to school on an issue we decided it was time we had a family meeting. I will never forget sitting on the floor in our living room with our children. When they shared they was missing me doing things with them and sometimes they just needed a hug. My heart was broken we all sat there hugging each other and crying. We came up with a plan. If any of us needed a hug we just had to ask. That was a great help and it was used. My family was and is my greatest cheerleaders. I am not sure I would be where I am today if it hadn't been for their love. It does affect the family but you can do it, we did. God helped us to keep together. Thanks God for a loving family.

Sunday, January 11, 2015

Life as DID/MPD

I would like to share with you some of what it was like being MPD. Although it was normal I never get used to some things. I considered myself a very forgetful person. I could not remember from one moment to the next what I was doing or saying. But I was able to remember later and wonder why I couldn't the moment I tried. I figured it came with being stupid. I had to concentrate very hard to just know where I was and what I was doing. School was hard. I became very organized so that no matter which alter (other personality) was in class the work could be found. I might be talking to someone then all of a sudden not even know them or what we were talking about. That was because of the switching. Switching was the changing of personalities. Sometimes it was very fast. The more stressful the situation the more frequent I learned to cope. I did find out that most people will continue to talk if given a chance, which is how I could find out what was going
on. Something I never got used to was being called weird. The old saying sticks and stones may break my bones but words will never hurt me. That is not true. Words stay around long after broken bones are mended. I pondered those words for a long time trying to figure out what made me weird. I offended people and really had no idea what was the problem. If you happen to be one of those people I am very sorry. I have lost many friends because of being weird and there was no explanation for my actions or lack thereof. I did not have any real close friends that I could talk to or was afraid to talk to those that were friends. It was easier to push them away before they found out what an awful, stupid person I was. I also did not want the pain and rejection of them leaving me. I felt that if anyone got to know me they would not like me because of the how I was. I might have looked and acted like nothing was wrong but what I did was train myself to laugh and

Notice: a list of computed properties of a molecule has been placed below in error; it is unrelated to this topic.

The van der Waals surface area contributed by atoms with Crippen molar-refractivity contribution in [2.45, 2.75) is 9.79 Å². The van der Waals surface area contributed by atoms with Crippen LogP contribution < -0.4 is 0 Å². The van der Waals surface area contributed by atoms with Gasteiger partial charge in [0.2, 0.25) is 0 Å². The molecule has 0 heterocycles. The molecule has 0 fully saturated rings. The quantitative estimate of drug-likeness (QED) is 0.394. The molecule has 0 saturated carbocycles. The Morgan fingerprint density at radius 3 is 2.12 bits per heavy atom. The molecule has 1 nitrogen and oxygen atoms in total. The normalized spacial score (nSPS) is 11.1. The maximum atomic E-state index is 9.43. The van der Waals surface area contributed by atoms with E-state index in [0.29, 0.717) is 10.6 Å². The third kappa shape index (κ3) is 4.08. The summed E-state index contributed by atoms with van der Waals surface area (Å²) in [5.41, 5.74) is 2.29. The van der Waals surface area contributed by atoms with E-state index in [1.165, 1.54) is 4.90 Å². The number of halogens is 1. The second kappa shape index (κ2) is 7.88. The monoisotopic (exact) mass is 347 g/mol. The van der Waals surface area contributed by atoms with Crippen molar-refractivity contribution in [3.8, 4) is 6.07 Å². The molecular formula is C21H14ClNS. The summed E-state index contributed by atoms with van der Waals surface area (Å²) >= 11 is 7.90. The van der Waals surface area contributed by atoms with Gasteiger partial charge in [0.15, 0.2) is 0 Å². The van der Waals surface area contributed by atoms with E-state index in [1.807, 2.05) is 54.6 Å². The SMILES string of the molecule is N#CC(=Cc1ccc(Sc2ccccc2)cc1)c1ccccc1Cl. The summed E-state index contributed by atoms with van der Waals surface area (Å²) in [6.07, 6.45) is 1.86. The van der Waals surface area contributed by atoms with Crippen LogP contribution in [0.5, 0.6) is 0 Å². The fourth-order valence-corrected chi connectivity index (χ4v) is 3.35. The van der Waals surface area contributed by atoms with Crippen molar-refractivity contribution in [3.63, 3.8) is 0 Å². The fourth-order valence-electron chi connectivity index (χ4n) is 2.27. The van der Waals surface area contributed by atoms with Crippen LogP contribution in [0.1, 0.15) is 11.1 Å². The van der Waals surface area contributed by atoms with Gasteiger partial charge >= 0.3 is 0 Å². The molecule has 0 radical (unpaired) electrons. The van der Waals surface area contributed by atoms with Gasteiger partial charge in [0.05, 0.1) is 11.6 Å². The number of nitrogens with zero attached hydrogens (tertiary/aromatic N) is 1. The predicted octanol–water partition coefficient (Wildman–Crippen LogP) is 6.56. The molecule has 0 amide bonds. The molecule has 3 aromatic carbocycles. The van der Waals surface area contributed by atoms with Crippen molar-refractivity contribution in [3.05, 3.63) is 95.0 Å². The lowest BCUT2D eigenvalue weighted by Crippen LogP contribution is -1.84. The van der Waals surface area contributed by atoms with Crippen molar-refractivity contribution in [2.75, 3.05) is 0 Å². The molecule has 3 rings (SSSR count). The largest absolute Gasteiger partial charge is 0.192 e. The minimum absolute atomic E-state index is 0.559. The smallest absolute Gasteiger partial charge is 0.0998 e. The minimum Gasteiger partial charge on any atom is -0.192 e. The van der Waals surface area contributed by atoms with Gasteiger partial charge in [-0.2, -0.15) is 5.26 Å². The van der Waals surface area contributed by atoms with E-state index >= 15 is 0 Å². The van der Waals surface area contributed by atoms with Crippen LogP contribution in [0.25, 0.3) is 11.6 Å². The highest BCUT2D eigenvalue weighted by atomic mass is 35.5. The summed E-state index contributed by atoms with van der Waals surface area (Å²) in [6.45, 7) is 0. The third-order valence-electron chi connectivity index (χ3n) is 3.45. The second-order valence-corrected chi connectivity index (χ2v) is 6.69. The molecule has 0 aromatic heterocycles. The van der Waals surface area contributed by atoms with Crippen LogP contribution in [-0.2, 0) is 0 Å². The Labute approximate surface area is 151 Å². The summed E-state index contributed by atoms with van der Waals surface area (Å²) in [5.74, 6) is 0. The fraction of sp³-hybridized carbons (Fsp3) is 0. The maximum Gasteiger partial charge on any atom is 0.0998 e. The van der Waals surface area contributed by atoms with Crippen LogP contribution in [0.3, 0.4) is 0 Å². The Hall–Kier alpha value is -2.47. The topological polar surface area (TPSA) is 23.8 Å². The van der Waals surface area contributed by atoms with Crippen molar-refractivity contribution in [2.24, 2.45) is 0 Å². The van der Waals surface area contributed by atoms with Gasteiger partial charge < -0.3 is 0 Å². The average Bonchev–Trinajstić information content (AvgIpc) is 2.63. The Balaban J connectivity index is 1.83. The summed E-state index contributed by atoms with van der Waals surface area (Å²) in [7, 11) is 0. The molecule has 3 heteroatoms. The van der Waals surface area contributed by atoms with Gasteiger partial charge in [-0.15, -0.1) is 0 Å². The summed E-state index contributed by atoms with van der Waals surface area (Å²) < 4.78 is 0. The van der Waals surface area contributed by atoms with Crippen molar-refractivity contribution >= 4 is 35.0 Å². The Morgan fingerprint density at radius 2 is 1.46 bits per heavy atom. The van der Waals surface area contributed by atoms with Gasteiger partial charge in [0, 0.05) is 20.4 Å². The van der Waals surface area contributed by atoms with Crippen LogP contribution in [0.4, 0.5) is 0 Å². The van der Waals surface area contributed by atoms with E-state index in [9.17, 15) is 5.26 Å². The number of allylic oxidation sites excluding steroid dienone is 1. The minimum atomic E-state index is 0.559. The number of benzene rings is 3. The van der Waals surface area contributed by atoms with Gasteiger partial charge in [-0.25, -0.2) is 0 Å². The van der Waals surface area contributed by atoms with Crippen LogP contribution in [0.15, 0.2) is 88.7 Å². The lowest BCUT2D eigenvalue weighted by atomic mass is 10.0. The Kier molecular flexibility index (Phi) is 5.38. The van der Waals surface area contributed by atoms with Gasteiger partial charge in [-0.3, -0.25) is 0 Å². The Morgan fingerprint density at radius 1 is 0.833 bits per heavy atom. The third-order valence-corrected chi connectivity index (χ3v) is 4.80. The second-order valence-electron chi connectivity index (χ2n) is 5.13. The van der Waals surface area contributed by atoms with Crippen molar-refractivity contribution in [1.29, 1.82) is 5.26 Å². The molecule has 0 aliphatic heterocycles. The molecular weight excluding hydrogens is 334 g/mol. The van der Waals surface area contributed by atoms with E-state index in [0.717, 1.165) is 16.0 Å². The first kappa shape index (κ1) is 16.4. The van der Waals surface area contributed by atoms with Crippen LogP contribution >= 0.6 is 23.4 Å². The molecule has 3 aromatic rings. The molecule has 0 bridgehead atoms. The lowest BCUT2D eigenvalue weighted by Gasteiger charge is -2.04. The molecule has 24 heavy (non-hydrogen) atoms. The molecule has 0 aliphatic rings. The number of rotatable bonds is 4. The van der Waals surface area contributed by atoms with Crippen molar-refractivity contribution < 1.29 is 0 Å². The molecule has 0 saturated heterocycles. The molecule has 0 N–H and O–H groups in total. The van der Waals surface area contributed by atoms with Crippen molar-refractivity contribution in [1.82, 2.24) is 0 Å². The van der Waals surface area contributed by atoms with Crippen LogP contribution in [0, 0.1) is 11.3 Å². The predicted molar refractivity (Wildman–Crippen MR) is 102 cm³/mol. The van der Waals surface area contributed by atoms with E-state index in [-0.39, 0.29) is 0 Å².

pretend no matter how much I hurt. That did not stop what was going on inside. Inside there was a cry for help. I am sure that is how other abused people feel even if they do not have MPD. When I got married we had no idea all of this was in my past but we started finding out about eleven years into our marriage. That is when I began to fall apart and got the diagnosis of MPD. It was an explanation for the strange behavior. Then I began my journey to getting better. All of this does affect the whole family. It was not just me on my journey it was also my husband's and two son's. Next week I am going to talk about how recover affected the family.

Sunday, January 4, 2015

What is Dissociative Identity Disorder/Multiple Personality Disorder?

I am going to talk about different aspects of DID/MPD these next few weeks. To start what is MPD? Dr. James G. Friesen, Ph.D. the author of "More Than Survivors Conversations With Multiple-Personality Clients" says "it is not a disease. It results from dissociation, a God-given coping style that gifted children learn to use to protect themselves from the effect of serious trauma. There is nothing wrong with these people." No one wants to believe that anyone could treat a child in such a dreadful manner that it would cause their mind to separate into different parts to handle the treatment, but it does happen. There are many events in the news these days about people beating their child causing death or they just kill them. We do not question if this could really happen because we sadly can see the results, the dead child. What about the child that suffers in silence and no one ever sees what is happening. Why is it so hard to believe that severe
trauma can happen behind closed doors? There have been many studies about how awesome our brains are and how much of a mystery is still left to find out. To me there should be no reason why one should not believe in MPD. MPD is just that the brain separates into different parts to handle what is happening, creating different personalities, the worse the trauma the more personalities. The person is not purposely creating them it just happens as a coping mechanism to help them to be able to function in the world they have to operate in every day. They do not even know this has happened because it is normal to them. You do not need to be afraid of the person that has this because it is not contagious. These people also need to be embraced and helped as anyone that suffers any trauma. Do not continue to treat these people as if they have done something wrong. They are only trying to survive.